Balenciaga’s Couture Return to the Runway



Balenciaga haute couture has been a sleeping giant since the atelier’s closure in 1968. For the first time in 53 years, the luxury fashion house has relaunched a presentation of couture under creative director Demna Gvasalia. The collection recontextualized classic motifs of Cristóbal Balenciaga in a subversive manner true to Gvasalia while also paying a solemn tribute to the house’s founder.


The weight in the atmosphere of the momentous occasion was magnified by the lack of music during the show. Amidst the quiet chatter of the audience, the show began with the models’ footsteps echoing against the rustling of clothing, taking inspiration from couture shows in the mid-1950s, a time familiar to Cristóbal Balenciaga when all runway shows were shown with an absence of music.



The homage to the house of Balenciaga continues throughout this highly self-referential collection. Multiple sculptural pieces reference Balenciaga’s 1962 cape coat, which itself alludes to Paul Poiret’s cocoon coat of Cristóbal Balenciaga’s original inspiration. Poiret’s cocoon coat was carved into a silhouette inspired by the sloping back collar and draping of Japanese kimonos. Like many designers of the early 20th century, Poiret created pieces with techniques or materials that originated from Asia, a prime example of the impact of true Orientalism. Today, the inspiration for many contemporary looks comes full circle as Gvasalia sources Japanese denim for his denim couture looks.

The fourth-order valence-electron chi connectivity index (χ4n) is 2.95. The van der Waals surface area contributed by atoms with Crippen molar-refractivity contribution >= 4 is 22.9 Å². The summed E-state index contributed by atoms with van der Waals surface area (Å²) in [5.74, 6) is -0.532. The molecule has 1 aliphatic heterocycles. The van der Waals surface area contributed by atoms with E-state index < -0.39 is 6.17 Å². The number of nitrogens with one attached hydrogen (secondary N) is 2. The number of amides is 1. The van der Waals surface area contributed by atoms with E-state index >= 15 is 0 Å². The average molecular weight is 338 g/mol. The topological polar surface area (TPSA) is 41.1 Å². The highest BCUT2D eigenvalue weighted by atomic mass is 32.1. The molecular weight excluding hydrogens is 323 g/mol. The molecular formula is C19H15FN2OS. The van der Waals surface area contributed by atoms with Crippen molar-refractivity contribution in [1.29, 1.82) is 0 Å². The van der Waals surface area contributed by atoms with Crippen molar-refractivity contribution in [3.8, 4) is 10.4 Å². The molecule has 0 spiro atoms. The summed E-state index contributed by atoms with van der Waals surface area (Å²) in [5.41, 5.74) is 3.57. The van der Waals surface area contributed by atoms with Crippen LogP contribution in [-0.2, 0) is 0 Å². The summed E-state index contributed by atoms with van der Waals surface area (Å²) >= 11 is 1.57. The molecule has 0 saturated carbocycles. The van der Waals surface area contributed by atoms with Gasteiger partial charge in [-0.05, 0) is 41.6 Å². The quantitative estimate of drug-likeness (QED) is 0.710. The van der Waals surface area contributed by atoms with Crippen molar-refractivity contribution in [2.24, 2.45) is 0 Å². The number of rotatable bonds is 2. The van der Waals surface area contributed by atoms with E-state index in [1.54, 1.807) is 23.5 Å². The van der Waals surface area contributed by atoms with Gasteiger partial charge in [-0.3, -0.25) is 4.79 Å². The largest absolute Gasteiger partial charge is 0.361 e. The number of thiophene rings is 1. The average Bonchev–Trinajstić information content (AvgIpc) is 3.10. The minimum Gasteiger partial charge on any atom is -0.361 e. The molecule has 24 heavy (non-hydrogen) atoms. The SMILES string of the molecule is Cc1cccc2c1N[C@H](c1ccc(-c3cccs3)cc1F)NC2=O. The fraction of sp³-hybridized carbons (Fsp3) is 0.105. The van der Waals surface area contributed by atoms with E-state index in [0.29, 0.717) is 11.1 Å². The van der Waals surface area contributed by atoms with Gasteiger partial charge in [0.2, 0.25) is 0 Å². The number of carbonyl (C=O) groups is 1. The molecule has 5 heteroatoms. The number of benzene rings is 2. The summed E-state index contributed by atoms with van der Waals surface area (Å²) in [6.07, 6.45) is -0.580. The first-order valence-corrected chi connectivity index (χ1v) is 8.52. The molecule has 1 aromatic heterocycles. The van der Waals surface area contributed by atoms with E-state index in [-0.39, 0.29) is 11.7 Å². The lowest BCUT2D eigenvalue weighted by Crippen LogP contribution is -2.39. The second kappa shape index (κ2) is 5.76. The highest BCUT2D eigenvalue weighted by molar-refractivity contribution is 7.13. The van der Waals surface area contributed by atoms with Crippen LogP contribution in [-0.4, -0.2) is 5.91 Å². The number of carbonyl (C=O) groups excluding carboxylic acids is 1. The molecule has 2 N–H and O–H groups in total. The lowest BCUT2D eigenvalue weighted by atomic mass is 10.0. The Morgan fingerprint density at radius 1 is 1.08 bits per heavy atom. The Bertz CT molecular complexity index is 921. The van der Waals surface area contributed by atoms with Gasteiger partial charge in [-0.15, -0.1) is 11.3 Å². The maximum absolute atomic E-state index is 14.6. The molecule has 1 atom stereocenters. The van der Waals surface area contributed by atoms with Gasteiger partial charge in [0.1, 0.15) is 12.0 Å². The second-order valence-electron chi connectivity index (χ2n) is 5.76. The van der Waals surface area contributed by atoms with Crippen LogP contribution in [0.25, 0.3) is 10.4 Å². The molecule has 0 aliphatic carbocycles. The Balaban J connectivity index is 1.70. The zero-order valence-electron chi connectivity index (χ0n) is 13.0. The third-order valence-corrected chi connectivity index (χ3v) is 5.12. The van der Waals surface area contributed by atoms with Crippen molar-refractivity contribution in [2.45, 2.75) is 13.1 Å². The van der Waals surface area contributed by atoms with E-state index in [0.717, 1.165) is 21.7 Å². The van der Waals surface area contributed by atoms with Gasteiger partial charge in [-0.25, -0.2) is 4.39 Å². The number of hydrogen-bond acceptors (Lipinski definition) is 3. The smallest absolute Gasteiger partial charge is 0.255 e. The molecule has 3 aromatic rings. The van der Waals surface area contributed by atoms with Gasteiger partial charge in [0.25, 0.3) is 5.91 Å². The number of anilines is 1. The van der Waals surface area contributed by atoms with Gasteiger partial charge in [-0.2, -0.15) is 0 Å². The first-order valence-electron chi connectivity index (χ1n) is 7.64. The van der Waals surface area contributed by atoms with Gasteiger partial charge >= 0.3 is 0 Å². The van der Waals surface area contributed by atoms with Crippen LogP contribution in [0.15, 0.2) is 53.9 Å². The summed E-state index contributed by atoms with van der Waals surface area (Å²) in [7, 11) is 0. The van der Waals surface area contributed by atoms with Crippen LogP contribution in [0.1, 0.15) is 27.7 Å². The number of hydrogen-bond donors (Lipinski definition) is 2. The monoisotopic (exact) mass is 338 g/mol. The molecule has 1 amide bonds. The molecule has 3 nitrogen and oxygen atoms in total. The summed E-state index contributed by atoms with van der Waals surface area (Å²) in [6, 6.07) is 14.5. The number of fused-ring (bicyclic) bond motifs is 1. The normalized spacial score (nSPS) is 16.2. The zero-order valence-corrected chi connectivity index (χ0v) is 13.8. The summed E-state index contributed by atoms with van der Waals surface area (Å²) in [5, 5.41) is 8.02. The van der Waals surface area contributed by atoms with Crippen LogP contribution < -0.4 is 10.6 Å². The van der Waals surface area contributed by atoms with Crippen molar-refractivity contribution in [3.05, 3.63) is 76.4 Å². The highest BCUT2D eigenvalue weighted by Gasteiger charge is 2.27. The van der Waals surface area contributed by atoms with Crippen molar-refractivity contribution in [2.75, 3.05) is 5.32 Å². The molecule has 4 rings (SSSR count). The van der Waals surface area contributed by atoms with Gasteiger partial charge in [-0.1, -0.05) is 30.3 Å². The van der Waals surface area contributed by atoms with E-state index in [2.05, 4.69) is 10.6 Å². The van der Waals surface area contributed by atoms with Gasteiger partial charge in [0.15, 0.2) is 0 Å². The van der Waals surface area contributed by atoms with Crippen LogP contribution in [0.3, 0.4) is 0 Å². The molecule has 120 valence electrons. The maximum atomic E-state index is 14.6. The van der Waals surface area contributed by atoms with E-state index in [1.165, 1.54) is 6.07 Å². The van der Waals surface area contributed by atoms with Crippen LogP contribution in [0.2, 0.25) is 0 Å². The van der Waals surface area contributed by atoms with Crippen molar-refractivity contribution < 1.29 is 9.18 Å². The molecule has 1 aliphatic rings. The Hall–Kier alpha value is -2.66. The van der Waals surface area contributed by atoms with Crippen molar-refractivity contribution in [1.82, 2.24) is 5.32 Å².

The final look of the collection is a sleeveless, mock-neck wedding dress with a sheer veil that covers half of the wearer’s body. This piece is reminiscent of Balenciaga’s 1967 single seam wedding gown, and the contemporary revamp was worn by Kim Kardasian at Kanye West’s third DONDA listening party. For both the couture show and the album launch, the dress provided drama through its solemn and austere design.




Demna Gvasalia presented a subtle history lesson while playing to his strengths creating everyday wear at the high level. The cloudy distinction between Balenciaga’s ready-to-wear and haute couture leads the audience to witnessing the irony in fashion. For example, pedestrian pieces made at a haute couture level became plain cable-knit sweaters that were elevated with micro-chainmail. Balenciaga’s comeback to couture acknowledged Cristóbal Balenciaga’s historical impact through Gvasalia’s signature tone, reflective of contemporary discourse where a sincerity towards the dedication haute couture takes is found through the irony of ready-to-wear shapes.


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